Do you like your name? Doesn’t it bug you just a little when someone forgets your name – or even misspells it? In some cultures, a child is not named until the parents learn more of his or her character. In America, parents are often less concerned about the meaning of a name and more concerned about who else bears the name.
In our study of the book of Ruth, names are important. Their meaning is key to the story.
So here’s your list of names, with meanings:
Naomi - pleasant
Mara - bitter
Ruth - companion
Boaz - strong
Elimelech - my god is king
Mahlon - weak
Chilion (Kilion, in some translations) - failing
Orpah - obstinate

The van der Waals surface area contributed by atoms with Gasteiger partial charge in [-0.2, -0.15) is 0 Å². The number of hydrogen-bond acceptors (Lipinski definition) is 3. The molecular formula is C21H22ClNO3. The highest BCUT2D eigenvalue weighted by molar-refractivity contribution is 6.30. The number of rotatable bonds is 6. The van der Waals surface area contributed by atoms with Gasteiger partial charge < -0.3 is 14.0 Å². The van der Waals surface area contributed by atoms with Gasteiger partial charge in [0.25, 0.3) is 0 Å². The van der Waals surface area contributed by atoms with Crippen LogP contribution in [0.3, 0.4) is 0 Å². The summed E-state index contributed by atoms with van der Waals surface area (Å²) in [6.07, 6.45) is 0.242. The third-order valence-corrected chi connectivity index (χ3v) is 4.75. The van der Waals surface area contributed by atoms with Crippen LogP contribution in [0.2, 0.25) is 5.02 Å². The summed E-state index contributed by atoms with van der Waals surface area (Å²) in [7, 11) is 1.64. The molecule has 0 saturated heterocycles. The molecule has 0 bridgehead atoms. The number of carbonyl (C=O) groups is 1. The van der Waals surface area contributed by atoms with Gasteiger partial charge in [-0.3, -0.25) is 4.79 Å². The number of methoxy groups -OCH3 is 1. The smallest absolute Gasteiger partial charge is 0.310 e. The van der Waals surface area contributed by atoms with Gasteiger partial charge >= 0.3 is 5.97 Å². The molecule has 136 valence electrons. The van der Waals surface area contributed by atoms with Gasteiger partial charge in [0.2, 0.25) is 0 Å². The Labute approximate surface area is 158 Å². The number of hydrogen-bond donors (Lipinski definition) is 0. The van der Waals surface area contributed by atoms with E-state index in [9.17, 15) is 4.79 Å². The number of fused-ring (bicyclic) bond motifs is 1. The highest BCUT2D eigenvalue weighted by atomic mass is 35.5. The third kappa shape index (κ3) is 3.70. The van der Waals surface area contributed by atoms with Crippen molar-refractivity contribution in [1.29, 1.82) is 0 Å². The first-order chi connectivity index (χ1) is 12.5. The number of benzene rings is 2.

Obed - servant
David – beloved
Bethlehem – city of bread
Now take a look at the first sentence in the book of Ruth:
“In the days when the judges ruled in Israel, a man from Bethlehem in Judah left the country because of a severe famine.”
We know the time frame for the story and the place. This is a story from Israel, taking place when judges ruled the land.
If you’ve read the book of Judges, you know that this was a topsy-turvy time, with all sorts of reversals. There was no king in Israel for 400 years. Supposedly God was leading the nation, but here’s reality: “In those days Israel had no king, so the people did whatever seemed right in their own eyes.” (Judges 21:25)
Our story happens in that time, when people did what they thought was right, and there was no leadership.
In your experience, what happens to people when they have no leadership but follow their own plans?